(to͞ol`chĭn), city, SW Ukraine, on the Selnitsa River. It is the center of an agricultural district and has food-processing, clothing, and shoe industries. Probably founded by Hungarians, it later became a Polish fortress. After the battles between the Poles and Chmielnicki's Cossacks, it was assigned by the Treaty of Zborov (1649) to Ukraine. It reverted to Polish rule in 1654 but passed to Russia during the second partition of Poland in 1793. In 1821 the city became the stronghold of the Decembrists. An alternate spelling is Tultchin.



a city and administrative center of Tul’chin Raion, Vinnitsa Oblast, Ukrainian SSR. Located on the Sel’nitsa River, a tributary of the Iuzhnyi Bug, 13 km from the Zhuravlevka railroad station on the Vapniarka-Zhmerinka line. Population, 14,600 (1975).

Tul’chin became known in 1607 as the Polish fortress of Nes-terwar in Braclaw Województwo. In 1649 it became a village and acquired its present name. From 1672 to 1699 it was under Turkish rule, and in the second half of the 18th century it belonged to the Potocki magnates of Poland. In 1792 it was the residence of the Confederation of Targowica, and in 1793 it became part of the Russian Empire. From 1795 to 1804 it was a district center of Podol’sk Province, but lost its status in 1804 and reverted to the status of a village. From 1796 to 1797, Tul’chin was the headquarters of A. V. Suvorov. In 1818 the Tul’chin Council of the Union of Welfare was formed there, and in 1823 the council became the center of the Southern Society of Decembrists. Soviet power was established in Tul’chin in January 1918. Tul’chin was repeatedly seized by interventionists and by Petliura’s and Denikin’s troops. It was finally liberated by the Red Army in June 1920. Tul’chin became a city in 1926 and part of Vinnitsa Oblast in 1932. From July 23, 1941, through Mar. 15, 1944, it was occupied by fascist German and Rumanian troops. In the postwar years the city’s industrial enterprises were restored.

Industry in Tul’chin includes a meat-packing plant, a bread-baking combine, a cannery, a creamery, and footwear and garment factories. The city has a veterinary technicum and a cultural and educational school. The P. I. Pestel’ Museum and a museum of local lore are located in Tul’chin.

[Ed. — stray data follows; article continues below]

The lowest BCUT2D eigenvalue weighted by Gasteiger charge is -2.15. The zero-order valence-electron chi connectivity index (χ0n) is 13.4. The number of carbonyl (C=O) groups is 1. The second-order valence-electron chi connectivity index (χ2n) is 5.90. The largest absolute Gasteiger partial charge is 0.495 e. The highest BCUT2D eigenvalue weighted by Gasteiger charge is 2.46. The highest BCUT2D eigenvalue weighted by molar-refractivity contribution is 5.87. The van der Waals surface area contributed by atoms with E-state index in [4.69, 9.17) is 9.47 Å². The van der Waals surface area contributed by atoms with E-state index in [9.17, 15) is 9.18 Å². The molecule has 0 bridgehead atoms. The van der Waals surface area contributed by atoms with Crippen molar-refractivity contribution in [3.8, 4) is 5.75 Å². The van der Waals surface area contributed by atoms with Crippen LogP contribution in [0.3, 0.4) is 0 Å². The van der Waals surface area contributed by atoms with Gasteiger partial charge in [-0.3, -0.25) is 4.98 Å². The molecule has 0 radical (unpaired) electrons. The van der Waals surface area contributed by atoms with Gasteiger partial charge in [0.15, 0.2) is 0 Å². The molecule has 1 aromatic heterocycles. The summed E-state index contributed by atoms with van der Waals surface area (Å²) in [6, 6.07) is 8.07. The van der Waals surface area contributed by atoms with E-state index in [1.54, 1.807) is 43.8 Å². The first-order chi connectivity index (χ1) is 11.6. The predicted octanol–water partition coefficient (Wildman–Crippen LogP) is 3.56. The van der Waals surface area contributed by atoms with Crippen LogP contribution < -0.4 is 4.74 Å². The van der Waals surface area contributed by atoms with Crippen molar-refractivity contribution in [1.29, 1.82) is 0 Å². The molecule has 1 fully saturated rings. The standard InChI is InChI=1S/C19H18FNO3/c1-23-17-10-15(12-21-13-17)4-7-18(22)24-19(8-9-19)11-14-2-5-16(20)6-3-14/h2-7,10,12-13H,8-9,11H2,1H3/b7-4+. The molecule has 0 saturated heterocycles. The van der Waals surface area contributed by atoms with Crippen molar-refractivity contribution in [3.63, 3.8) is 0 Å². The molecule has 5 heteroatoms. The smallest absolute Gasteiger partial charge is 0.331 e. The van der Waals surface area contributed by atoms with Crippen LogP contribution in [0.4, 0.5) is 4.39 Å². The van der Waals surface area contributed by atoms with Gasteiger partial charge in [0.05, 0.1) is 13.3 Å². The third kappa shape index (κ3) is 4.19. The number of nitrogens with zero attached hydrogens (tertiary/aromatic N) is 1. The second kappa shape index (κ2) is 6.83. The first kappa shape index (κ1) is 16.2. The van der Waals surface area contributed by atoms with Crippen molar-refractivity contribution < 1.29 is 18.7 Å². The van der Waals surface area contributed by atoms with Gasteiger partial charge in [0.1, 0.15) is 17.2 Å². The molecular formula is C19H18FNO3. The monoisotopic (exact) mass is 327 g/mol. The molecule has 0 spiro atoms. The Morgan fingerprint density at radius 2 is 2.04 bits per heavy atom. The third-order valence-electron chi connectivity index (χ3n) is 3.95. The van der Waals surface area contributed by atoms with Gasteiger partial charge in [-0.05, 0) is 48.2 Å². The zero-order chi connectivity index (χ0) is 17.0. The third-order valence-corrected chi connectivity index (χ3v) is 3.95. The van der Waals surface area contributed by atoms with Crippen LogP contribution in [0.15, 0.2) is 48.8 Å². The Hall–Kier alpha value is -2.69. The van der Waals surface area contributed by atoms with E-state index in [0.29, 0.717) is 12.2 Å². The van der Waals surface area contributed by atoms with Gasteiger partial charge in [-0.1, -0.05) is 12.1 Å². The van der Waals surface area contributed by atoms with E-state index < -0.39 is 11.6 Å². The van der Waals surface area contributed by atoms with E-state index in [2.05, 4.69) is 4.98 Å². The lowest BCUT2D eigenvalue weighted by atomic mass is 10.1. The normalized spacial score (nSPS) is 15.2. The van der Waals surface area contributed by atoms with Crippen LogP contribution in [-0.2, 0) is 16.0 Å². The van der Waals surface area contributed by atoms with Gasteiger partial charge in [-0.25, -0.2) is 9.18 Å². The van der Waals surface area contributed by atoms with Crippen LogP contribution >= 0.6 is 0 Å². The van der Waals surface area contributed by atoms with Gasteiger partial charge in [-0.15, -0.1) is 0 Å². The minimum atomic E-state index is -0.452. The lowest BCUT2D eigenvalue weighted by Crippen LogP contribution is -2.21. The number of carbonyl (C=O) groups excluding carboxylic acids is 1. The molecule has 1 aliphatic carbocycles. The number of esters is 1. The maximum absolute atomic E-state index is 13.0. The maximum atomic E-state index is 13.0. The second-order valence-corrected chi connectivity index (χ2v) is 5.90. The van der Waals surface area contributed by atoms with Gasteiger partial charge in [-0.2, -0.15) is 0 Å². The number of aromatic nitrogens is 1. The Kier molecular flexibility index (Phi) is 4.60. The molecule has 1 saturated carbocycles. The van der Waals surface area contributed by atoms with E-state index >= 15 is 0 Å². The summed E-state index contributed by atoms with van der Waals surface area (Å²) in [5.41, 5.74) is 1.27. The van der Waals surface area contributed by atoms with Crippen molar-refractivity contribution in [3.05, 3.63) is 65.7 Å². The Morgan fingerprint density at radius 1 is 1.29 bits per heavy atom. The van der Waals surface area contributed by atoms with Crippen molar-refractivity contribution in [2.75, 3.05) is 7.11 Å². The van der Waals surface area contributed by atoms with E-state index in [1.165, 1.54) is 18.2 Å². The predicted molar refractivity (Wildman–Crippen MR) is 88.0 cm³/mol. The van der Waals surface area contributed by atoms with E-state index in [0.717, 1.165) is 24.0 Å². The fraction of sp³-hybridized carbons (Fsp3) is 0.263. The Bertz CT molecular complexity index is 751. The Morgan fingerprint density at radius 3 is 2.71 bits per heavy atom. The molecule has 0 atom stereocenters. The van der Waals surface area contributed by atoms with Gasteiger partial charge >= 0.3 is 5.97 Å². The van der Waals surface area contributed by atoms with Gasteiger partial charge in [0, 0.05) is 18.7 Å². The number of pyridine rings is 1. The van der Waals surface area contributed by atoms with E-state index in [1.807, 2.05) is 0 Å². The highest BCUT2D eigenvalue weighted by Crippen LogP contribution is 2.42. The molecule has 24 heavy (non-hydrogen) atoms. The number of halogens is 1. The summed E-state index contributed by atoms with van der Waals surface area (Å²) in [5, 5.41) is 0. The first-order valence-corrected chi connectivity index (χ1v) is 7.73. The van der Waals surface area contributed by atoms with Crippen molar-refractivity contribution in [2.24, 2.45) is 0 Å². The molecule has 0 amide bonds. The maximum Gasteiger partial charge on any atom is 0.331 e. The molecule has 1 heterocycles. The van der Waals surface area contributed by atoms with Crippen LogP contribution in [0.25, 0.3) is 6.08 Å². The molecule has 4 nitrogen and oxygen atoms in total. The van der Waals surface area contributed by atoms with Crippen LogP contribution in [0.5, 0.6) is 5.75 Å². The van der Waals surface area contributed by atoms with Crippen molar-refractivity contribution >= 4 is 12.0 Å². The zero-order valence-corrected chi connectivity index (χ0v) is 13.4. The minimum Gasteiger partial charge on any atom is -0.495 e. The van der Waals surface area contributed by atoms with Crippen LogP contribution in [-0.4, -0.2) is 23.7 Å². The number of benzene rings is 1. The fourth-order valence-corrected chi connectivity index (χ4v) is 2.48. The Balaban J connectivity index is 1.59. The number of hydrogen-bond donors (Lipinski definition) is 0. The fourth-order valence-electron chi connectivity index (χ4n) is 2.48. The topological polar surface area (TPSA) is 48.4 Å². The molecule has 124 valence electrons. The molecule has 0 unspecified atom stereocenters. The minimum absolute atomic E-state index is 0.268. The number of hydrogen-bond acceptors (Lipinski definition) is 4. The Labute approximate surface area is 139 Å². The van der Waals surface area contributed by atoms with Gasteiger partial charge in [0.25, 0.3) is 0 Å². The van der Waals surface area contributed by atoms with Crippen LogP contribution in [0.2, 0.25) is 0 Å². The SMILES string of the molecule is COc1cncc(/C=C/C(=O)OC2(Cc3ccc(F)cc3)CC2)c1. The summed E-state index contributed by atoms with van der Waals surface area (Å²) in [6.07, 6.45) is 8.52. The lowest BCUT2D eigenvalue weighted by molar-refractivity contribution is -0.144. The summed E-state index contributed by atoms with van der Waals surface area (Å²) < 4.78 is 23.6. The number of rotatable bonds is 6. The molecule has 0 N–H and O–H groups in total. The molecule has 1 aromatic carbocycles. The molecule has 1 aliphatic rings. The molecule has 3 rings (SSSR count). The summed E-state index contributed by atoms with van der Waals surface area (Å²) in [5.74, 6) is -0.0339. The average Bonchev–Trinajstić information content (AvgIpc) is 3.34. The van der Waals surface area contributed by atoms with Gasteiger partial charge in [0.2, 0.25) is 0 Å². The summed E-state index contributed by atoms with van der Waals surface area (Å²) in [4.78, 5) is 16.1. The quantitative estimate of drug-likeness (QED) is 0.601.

Tul’chyns’kyi krieznavchyi muzei: Putivnyk. Odessa, 1969.
References in periodicals archive ?
The King Charles III tour is produced by Sonia Friedman Productions, Stuart Thompson Productions, Tulchin Bartner Productions, Charles Diamond and the Almeida Theatre in association with Birmingham Repertory Theatre and by arrangement with Lee Dean.
Golda Wasserman provides accounts of girls being selected to be raped and then returned to the Tulchin ghetto in Romania:
The Independent Film Producer's Survival Guide: A Business and Legal Sourcebook by Gunnar Erikson, Mark Halloran and Harris Tulchin (Shirmer Trade Books, 440 pages, $27.
and Drew Tulchin, of Social Enterprise Associates, will present about sources of capital, both private and public, available for Tribal governments and NGOs.
A recent poll by Tulchin Research shows that California voters overwhelmingly believe flame retardants used in household products like furniture can help slow the spread of fires and protect public safety.
Pilat also relates how furious Davidman's parent were when they learned of her decision to join the CPUSA, especially when she began to go by the party name of Nell Tulchin.
In Changes in Cuban society since the nineties, edited by Joseph Tulchin, Lilian Bobea, Mayra Espina Prieto, and Rafael Hernandez, 103-124.
Microsoft lawyer David Tulchin said Gates decided not to
It is curious because while Tulchin chose the title to indicate "a sense of the longing for God that was at the heart of the Protestant experience" (xv), his focus is on the social and political motivations of the why and how of the Huguenot "triumph" in Nimes.
But during expeditions made between 2004 and 2007 in the areas of Balta, Tulchin, and Mogilev-Podolski, the contributing historians and ethnographers to Shtetl.
Panelists: Mexican political science professor Federico Estevez; Chilean former mining minister Karen Poniachik; Susan Kaufman Purcell, director of UM's Center for Hemispheric Policy, and Joseph Tulchin, professor of Latin American studies at Harvard.